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Keenan lays out priorities for modernising APS

Later today, at the Indonesia–Australia Digital Forum in Jakarta, the cabinet minister Michael Keenan will offer the first look at his digital transformation priorities since picking up responsibilities in the latest ministerial reshuffle.

In his own words, what’s coming is a 24/7 government that everyone can access from anywhere: “We are going to improve the experience of people dealing with government and modernise the Australian Public Service by using technology to help people.”

A new sub-committee of Cabinet — the Digital Transformation and Public Sector Modernisation Committee — has been created to achieve this. Keenan will chair.

In his new role as Minister Assisting the Prime Minister for Digital Transformation, Keenan has four key priorities:

1. Digitising more government services

SmartGates at Australian borders is the go-to exemplar of digitised government services, halving passenger processing times at airports. Expect more areas of government to be told to replicate that success.

“But the benefits of quality online services extend beyond the improved access to services. During 2016-17 some 81.8 million digital messages and letters were sent to Australians via myGov – saving time, labour and postage costs.

“The myGov inbox is estimated to have saved the taxpayer $100 million since it was launched in 2013. This is another vital outcome from digital transformation done well, a considerable saving to the taxpayer.”

It doesn’t sound like the government will tolerate a sloppy job of digitisation though. Keenan notes that around 40% of Australians will experience a problem accessing and using government services.

2. Delivering better digital services

The government is looking to My Health Record as the case study of digitisation upgrading the value of services and making citizens’ lives better:

“By digitising their records Australians are able to easily share their health information with general practitioners, hospitals, pharmacies or aged care residential services. More than 5 million people currently have a My Health Record, connecting them to more than 10,000 healthcare providers.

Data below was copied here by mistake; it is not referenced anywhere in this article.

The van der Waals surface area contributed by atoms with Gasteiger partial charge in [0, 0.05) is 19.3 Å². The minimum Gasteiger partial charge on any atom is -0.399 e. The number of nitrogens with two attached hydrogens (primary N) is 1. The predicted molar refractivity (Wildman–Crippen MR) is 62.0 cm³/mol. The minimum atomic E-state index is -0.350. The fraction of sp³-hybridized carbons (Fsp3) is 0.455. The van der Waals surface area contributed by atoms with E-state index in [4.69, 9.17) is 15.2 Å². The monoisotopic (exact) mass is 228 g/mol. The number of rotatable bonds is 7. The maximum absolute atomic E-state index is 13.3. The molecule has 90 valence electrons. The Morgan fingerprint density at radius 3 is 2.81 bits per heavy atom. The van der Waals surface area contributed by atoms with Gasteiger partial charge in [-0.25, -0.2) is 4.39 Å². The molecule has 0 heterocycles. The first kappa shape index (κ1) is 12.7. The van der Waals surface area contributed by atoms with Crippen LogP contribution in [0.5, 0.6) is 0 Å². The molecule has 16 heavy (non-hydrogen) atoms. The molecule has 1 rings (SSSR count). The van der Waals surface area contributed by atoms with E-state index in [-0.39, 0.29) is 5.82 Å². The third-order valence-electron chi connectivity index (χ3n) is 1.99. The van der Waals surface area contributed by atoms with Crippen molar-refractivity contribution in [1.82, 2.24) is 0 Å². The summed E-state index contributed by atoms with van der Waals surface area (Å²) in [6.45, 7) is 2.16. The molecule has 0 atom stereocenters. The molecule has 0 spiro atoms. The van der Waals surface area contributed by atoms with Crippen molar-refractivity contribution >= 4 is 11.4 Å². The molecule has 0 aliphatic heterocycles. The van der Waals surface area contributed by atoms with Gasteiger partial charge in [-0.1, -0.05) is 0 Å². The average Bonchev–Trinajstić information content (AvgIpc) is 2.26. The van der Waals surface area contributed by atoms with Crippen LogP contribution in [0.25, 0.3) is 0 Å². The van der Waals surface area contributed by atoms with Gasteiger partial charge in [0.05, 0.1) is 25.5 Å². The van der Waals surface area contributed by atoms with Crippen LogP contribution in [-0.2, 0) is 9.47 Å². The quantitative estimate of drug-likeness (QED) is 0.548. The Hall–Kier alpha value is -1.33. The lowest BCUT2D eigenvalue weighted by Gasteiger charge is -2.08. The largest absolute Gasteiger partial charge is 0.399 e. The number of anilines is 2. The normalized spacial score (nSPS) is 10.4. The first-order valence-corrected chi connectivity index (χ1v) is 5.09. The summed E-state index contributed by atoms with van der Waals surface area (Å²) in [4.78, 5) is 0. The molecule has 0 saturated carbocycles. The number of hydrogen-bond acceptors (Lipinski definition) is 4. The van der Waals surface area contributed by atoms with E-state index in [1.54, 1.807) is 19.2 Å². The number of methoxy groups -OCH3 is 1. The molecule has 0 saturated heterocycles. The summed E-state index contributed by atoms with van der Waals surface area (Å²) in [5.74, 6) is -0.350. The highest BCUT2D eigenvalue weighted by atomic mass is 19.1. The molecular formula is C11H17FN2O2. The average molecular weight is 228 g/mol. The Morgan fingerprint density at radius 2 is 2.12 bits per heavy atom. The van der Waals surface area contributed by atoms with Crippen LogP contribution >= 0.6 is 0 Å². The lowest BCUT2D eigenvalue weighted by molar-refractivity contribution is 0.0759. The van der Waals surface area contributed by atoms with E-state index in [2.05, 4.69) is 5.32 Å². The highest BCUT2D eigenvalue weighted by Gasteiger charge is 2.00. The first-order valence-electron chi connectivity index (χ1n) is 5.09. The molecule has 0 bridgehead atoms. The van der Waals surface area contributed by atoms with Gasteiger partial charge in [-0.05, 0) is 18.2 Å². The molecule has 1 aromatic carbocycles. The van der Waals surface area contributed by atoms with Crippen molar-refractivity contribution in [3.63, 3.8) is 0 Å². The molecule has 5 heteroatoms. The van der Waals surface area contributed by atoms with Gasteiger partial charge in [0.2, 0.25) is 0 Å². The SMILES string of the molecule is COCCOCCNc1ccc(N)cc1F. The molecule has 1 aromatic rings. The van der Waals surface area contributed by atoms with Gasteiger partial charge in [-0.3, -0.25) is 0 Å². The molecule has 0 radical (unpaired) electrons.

“Connected health records improve the patient experience by better coordinating care for people seeing multiple healthcare providers and reducing duplication in diagnostic tests. This leads to better informed treatment decisions, fewer adverse drug effects and less hospital admissions.”

3. Improving the return on ICT investment

The Turnbull government has already conducted a review of how government’s ICT products and services are procured, which lead to a cap on ICT contracts to $100 million over three years to assist smaller businesses getting a foot in the door.

Other shifts include more whole-of-government procurement arrangements to reduce costs. SAP Australia was the initial beneficiary.

This focus continues to develop, with the government’s new Secure Cloud Strategy to be released today.

“Transitioning to cloud technology will allow us to explore common platforms, remove the need for big upfront investments and reduce the amount of maintenance required for services to ‘keep the lights on’.

“The strategy is designed to support agencies looking to adopt cloud services, and address the barriers and security concerns around moving to cloud.

“We don’t need to reinvent the wheel for every individual agency to access cloud based services and a whole of government approach will save time and money.”

4. Harnessing the power of data

Much has been said on how the government intends to use data to design better services based on real human behaviour. That was supported financially in the last budget with $131 million to establish the Data Integration Partnership for Australia (DIPA).

“The government should not hoard data, the vast store of information we have is a national resource providing enormous opportunity for the public and private sectors. DIPA is a coordinated investment to maximise the use of this asset.

“We have already established three data analytical units that will use integrated data to solve complex policy issues in areas such as industry, health and welfare, and the environment.

“For example in Centrelink we use data analytics to look at complaints, establish patterns and then using that information to improve services. Better use of data will help to provide answers to complex policy challenges both now and in the future.”

Top photo: Michael Keenan visiting Centrelink in Mirrabooka after being named Minister for Human Services and Minister Assisting the Prime Minister for Digital Transformation.

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The Mandarin

The Mandarin staff journalists.